The Indian pharma sector is a trendsetter in multiple ways on the global stage. It has often been the leader in areas, such as the manufacture of generic drugs, over-the-counter medications, bulk drugs, vaccines, contract research and manufacturing, biosimilars, and biologics. Therefore, it is no surprise that India supplies over 50 per cent of the global demand for various vaccinations, 40 per cent of the generic demand in the US, and 25 per cent of the total pharmaceuticals in the UK. Indian pharma is expected to touch the $65 billion mark by 2024. It is safe to say that the Indian pharma sector has a far-reaching economic and technological impact.
Sustainability is another key impact area for the pharma sector. It is both social and environmental in nature. The call for achieving ‘Net Zero’ emissions made during the COP26 and COP27 summits have evoked interest among industrial and manufacturing sectors towards the adoption of greener, environmentally friendly and sustainable practices. Given the massive scale and scope of the pharma sector in India and its impact globally, it can help tackle climate change.
Sustainability in Indian pharma today
Many leaders in the pharma sector believe that sustainability and profitability cannot be treated as mutually exclusive company goals.
Recently, the Securities & Exchange Board of India (SEBI) mandated listed companies (including pharma) to share details of the environmental, social and governance risk opportunities and strategies under the new business responsibility and sustainability report by this year. It has motivated several industries – including pharma – to re-examine their approach to sustainability.
The pharma sector, however, has been adopting environment and sustainability-oriented reporting well before the norms gained momentum and acceptance across other sectors. Almost 38 per cent of the pharma sector companies have been publishing dedicated sustainability reports since 2020.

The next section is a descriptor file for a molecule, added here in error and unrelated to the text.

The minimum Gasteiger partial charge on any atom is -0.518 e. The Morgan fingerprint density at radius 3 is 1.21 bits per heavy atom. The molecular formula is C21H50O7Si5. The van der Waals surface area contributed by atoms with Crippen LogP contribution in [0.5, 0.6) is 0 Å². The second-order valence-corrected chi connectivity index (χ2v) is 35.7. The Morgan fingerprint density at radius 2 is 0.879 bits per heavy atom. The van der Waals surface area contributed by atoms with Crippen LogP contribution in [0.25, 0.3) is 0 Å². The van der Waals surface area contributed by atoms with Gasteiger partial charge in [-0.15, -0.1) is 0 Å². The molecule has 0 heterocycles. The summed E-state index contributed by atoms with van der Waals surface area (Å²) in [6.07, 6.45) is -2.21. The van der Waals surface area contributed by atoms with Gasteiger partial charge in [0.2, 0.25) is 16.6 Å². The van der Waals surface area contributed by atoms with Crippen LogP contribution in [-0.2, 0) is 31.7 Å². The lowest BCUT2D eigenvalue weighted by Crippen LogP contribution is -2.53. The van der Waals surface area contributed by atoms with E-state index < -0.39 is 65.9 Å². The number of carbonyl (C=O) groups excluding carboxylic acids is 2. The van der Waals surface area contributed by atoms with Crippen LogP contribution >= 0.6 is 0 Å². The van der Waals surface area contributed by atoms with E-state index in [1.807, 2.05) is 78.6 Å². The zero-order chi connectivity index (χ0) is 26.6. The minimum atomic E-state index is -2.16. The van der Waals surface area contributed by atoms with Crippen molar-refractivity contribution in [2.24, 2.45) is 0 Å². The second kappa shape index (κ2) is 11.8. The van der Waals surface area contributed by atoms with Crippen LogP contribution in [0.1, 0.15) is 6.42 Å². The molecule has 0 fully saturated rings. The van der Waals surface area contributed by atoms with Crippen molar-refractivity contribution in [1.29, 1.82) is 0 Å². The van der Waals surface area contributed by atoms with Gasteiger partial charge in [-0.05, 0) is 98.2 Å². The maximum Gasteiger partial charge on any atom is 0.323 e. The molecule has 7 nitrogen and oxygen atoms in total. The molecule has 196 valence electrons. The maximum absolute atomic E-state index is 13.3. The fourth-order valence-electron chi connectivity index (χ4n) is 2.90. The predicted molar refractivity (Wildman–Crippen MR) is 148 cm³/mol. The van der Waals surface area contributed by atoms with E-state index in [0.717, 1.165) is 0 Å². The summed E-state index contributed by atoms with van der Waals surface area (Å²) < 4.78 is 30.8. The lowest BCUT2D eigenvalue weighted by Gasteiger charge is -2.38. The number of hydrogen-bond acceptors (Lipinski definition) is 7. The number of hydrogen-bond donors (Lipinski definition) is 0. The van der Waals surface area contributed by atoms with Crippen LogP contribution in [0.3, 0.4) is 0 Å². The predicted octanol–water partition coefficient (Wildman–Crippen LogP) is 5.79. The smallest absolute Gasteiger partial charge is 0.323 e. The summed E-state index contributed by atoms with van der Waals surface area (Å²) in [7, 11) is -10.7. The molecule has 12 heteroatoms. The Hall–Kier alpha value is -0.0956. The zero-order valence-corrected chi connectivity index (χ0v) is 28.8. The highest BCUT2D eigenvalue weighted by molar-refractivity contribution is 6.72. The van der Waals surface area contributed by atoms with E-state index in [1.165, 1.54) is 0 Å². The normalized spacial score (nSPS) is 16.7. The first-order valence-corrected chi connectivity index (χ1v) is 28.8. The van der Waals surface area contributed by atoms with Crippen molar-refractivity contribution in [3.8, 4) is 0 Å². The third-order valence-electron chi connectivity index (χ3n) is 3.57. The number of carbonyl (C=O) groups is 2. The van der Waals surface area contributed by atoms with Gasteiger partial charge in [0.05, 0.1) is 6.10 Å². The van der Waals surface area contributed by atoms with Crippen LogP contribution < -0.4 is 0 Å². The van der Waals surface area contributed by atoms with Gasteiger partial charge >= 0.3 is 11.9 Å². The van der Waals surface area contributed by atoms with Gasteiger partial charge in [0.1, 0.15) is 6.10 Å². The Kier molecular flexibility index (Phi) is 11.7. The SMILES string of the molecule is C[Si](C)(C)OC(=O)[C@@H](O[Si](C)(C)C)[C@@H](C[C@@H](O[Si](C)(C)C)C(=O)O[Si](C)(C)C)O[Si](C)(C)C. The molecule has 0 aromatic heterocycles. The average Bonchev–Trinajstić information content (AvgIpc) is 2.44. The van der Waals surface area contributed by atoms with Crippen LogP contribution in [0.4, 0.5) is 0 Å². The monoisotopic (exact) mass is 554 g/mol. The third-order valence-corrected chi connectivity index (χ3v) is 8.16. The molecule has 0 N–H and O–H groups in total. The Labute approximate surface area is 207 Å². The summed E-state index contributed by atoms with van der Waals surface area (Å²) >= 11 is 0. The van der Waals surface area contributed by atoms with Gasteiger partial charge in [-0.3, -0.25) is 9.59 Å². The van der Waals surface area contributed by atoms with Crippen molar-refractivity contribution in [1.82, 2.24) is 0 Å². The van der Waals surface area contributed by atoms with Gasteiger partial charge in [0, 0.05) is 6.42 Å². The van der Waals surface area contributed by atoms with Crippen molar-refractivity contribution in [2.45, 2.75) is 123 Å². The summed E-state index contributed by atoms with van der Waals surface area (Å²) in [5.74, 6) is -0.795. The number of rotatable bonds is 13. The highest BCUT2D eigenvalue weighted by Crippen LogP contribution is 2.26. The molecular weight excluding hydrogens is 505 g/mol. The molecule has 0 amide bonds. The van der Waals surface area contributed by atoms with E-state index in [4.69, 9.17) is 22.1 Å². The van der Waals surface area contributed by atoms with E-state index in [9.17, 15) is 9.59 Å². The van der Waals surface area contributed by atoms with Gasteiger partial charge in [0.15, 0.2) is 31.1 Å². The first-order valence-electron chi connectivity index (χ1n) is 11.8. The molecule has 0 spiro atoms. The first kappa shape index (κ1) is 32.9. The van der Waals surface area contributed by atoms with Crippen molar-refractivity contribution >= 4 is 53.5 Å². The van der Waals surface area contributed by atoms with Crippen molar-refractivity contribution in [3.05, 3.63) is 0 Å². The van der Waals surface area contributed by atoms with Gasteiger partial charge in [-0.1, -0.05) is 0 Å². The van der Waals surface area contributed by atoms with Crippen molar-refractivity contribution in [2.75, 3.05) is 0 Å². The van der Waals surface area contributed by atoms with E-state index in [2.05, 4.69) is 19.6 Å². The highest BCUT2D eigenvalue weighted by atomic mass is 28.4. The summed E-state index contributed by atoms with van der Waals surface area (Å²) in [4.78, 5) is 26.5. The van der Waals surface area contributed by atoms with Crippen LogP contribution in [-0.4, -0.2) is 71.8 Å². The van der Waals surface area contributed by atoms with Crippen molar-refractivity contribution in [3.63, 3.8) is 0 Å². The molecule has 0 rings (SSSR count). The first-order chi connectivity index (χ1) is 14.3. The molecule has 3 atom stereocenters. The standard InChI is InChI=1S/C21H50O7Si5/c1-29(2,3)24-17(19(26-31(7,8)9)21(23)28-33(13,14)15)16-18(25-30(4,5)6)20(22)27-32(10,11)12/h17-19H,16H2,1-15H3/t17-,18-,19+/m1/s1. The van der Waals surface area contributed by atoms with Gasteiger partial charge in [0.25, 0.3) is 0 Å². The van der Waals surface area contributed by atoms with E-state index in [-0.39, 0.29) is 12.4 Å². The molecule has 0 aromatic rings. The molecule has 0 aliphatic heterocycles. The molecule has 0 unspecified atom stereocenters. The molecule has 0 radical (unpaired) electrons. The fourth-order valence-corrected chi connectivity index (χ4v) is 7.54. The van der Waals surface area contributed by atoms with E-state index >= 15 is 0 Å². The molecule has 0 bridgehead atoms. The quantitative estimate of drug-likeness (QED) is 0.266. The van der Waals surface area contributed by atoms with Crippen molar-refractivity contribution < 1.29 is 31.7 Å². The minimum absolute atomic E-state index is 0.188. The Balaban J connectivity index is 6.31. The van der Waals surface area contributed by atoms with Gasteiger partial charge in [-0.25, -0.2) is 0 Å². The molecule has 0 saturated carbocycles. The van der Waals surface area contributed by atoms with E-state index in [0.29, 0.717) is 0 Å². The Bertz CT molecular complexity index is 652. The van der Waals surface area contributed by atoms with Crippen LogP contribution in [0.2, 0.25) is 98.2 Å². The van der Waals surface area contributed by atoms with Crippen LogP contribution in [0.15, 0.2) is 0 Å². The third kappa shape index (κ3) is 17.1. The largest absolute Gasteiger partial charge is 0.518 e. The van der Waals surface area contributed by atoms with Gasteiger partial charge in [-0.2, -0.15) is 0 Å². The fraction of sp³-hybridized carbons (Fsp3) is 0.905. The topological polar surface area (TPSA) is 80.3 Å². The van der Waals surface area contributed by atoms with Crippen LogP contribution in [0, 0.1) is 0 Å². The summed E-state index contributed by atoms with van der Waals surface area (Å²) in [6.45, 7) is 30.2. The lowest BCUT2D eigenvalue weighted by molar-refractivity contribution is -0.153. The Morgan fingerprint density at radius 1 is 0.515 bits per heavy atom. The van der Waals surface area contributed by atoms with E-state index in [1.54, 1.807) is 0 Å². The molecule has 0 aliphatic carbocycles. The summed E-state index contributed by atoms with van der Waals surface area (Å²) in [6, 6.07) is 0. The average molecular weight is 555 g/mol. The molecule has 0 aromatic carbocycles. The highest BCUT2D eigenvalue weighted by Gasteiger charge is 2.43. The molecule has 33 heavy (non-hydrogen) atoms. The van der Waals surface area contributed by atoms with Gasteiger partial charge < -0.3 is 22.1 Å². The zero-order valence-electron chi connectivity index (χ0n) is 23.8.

Pharma production is known to be a power-intensive process. Unsurprisingly, several pharma companies have begun to create sustainability models that focus on renewable energy as compared to traditional power sources and existing grids. Companies have also begun to commit to reducing their carbon footprint, increasing water neutrality and reducing waste created during and after the manufacturing process.
Also, the packaging in which drugs and other medication are delivered to end-consumers is undergoing certain changes. There has been a reduction in bottle sizes, removal of fibre-based filters, reduction in the wall size of bottles, materials used to create pill blister packs and the use of thermoforming processes, instead of layered processes for pill blister packs. Most of these are oriented towards reducing the material consumption of the manufacturing process – sometimes, by almost 80 per cent.
A number of Indian pharma companies have begun to adopt digitalisation, cloud technologies and process automation to increase efficiency, ensure consistent quality and first-time-right manufacturing. These combined approaches are having a positive impact on reducing material wastage, thereby significantly bringing down emissions and effluent levels.
Approaches to accelerating sustainability
While the pharma sector has introduced sustainable practices, a few avenues and pathways can be explored to expedite environmental goals.
Foster environmental awareness and education: Educating employees, stakeholders and consumers about the importance of environmental sustainability in the pharmaceutical sector can drive behaviour change and create a culture of environmental responsibility. It will ensure a trickle-down effect of employees at every level understanding the importance of embracing sustainability across functions and areas of operations.
Engage in product life cycle assessment: Conducting thorough life cycle assessments of pharmaceutical products can help identify areas for improvement in terms of environmental impact and drive sustainable innovation. It could include the production input used in creating a particular drug, thereby identifying areas in the production chain where efficiencies can be increased without compromising on quality.
Embrace responsible waste management: Implementing proper waste management systems, including the safe disposal of hazardous materials and the promotion of recycling programmes, can help minimise environmental pollution. Pharma companies can explore ways to collaborate with India’s growing waste management solutions sector to create both micro- and macro-circular economies. Upcycled waste can act as a resource for other activities even if it cannot be directly used in the manufacture of other pharmaceuticals.
Promote green transportation: Encouraging the use of eco-friendly transportation options for logistics and distribution, such as electric vehicles or efficient routing systems, can help reduce greenhouse gas emissions. It can have a significant impact on sustainability spurred by the pharma sector as logistics and transportation play a major role in ensuring the products reach end-consumers across diverse geographies.